Tower Group (NASDAQ:TWGP) disclosed after market close on September 17, 2013 that "it plans to release its second quarter 2013 financial results during the week of October 7, 2013". This press release contains little new information to the market because the company indicated on September 10 that it "expects to announce on Tuesday, September 17, 2013, the date for its second quarter earnings release and conference call, and the date on which it expects to file its Form 10-Q". The press release on September 17 precisely fulfilled this objective by releasing the earnings announcement date. Yet, its stock price dropped from $13.86 to $9.98, a whopping -28%. On September 20, the stock dropped another 8.14% without any new information. And on September 23, the stock dropped another 5.36%, when an SEC filing reveals that CEO sold 1.2 million shares. As an accounting professor and a former Wall Street analyst, I start to suspect this is an overreaction. Such a big price drop is often related to accounting fraud, but I have no reason to believe this is the case on TWGP.
The SEC filing on September 20 convinced me that the price reaction to TWGP's press release was a classic overreaction, facilitated by a huge liquidity imbalance (read SEC filing). Specifically, Michael Lee, Chairman and CEO of the company, was forced to sell 1,233,460 shares of TWGP on September 18 by "a financial institution in accordance with the acceleration of repayment obligations pursuant to a loan agreement under which these shares were pledged as collateral" (SEC filing). The financial institution turned out to be Citigroup Global Markets. Essentially, CEO was hit with margin call and the shares were liquidated by Citigroup to repay a loan. Details of the SEC filing suggest three transactions associated with the share sale.
1) 9,900 shares executed at prices between $11.91 and $12.39.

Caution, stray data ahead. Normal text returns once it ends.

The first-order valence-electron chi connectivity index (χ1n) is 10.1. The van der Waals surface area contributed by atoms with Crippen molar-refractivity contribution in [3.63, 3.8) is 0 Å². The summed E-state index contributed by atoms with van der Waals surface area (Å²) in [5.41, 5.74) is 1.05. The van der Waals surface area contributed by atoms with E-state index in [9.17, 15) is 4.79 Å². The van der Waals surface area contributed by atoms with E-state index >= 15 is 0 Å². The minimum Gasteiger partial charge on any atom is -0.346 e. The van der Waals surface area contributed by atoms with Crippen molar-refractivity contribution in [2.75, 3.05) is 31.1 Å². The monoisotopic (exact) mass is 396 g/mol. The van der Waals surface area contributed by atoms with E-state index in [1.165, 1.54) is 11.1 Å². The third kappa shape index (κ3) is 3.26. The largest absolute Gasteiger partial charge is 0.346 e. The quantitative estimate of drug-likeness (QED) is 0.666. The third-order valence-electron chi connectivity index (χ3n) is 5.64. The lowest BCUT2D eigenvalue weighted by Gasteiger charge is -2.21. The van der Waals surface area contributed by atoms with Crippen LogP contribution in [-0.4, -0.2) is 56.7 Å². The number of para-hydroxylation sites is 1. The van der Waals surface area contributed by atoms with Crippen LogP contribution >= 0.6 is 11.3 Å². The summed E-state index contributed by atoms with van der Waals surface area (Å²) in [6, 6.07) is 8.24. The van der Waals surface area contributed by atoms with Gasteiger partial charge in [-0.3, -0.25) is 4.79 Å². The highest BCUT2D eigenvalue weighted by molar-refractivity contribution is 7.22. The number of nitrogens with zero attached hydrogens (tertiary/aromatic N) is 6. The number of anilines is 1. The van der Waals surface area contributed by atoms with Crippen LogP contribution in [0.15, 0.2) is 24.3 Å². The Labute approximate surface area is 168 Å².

2) 55,901 shares executed at prices between $10.91 and $11.90.
3) 1,167,659 shares executed at prices between $9.91 and $10.90.
These price patterns exactly match the price pattern from 9:30am to 11:45am, as the stock price did not move beyond $10.50 and below $9.98 after 11:45am. Essentially, Citigroup liquidated Michael Lee's 1,233,460 shares right after the market open. Given the average daily volume of about 500,000 shares for TWGP, a forced liquidation of 1,233,460 shares was just too much for the market to handle. As a result, we observed a price free fall. After the liquidation completed around 11:45am, stock prices started to stabilize. Some people may ask why smart investors did not step in. Well, given the price fall, investors did not know what was going on and thus were unwilling to step in due to information uncertainty.
In sum, I think this is a classic example of price overreaction, which was initiated by a forced liquidation of a large amount of shares. Liquidity imbalance from this forced liquidation caused a price free fall, which in turn caused investor panic. It is an unfortunate event for Michael Lee, as I'm sure that he did not expect the financial institution to liquidate his shares. When dust settles, stock prices will converge towards firm fundamentals. At the price to book ratio of 0.4, TWGP is very cheap. Even after additional reserve charge that the management proposed for Q2, which has guidance of a maximum of $110 million, the tangible book value is $12.85. Insurance companies rarely trade below tangible book value. I'm confident that stock price will move up in the near future. A 30% return is not impossible in a matter of weeks. For this reason, I initiated a long position.
Disclosure: I am long TWGP. I wrote this article myself, and it expresses my own opinions. I am not receiving compensation for it. I have no business relationship with any company whose stock is mentioned in this article.